11.235 Bibimbab

Cycle 11 – Item 235

27 (Thu) August 2020



by me

at home

-Changgok, Sujeong, Seongnam, Gyeonggi, Republic of Korea-

with the Family

J-Mart sells ready-to-go, ready-to-eat banchan.  Made on the premises.  Each package is enough for about 1-2 portions, most priced at 2,980 apiece – though if you stand around for a while looking uncertain, the lady behind the counter will usually offer a deal of 4 packages for 10,000 won.

Aside from eating the banchan as individual side dishes, they can be combined to make bibim bab.  Any combination will work, especially the namul.

In case I’ve never defined it before, namul is any stringy vegetable (e.g., bean sprouts, spinach) or vegetable sliced into strips (e.g., radish, carrots) that’s typically parboiled or stir-fried then seasoned with garlic, salt or soy sauce, sesame oil, sometimes chili powder.  Namul are served as sides in a standard Korean spread or mixed as components of bibim bab.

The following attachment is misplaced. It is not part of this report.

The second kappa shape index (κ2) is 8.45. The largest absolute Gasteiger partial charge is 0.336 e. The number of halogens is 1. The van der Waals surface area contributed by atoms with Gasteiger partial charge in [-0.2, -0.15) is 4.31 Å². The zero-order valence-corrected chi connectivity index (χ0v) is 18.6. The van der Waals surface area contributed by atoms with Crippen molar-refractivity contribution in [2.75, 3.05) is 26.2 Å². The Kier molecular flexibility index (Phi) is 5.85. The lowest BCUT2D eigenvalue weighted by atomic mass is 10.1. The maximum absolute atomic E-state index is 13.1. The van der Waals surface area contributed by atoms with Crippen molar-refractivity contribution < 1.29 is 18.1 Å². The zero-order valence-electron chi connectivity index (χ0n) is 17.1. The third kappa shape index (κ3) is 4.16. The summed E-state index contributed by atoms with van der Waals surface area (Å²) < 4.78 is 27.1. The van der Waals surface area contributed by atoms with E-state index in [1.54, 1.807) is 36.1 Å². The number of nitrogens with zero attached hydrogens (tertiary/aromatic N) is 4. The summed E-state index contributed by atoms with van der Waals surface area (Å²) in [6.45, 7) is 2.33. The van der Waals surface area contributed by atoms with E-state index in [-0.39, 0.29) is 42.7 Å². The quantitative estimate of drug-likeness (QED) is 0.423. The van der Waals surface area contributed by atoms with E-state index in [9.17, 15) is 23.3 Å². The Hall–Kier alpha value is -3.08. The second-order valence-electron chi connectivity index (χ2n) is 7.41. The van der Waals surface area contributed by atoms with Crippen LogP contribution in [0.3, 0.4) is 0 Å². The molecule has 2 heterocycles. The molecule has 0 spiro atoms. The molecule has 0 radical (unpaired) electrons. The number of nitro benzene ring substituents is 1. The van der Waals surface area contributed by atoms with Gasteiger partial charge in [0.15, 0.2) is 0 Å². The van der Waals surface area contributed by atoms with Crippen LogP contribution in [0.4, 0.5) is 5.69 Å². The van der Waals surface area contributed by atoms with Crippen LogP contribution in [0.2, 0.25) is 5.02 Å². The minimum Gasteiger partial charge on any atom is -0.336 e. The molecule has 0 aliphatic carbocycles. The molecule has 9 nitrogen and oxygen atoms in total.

Namul (from top left): kong namul (콩나물) (bean sprouts), siraegi (시래기) (napa cabbage outer leaves), gosari (고사리) (fern brake), gang doenjang (강된장) (fermented spicy bean paste) (not a namul), gogumasun (고구마순) (sweet potato stems), mu (무) (radish).

The kicker was gang doenjang, which I added as a condiment in lieu of the standard gochujang.  As a result, the bibim bab was much nuttier, softer, more comforting; gochujang, by comparison, tends to make the bibim bab tangier, zippier, more refreshing.



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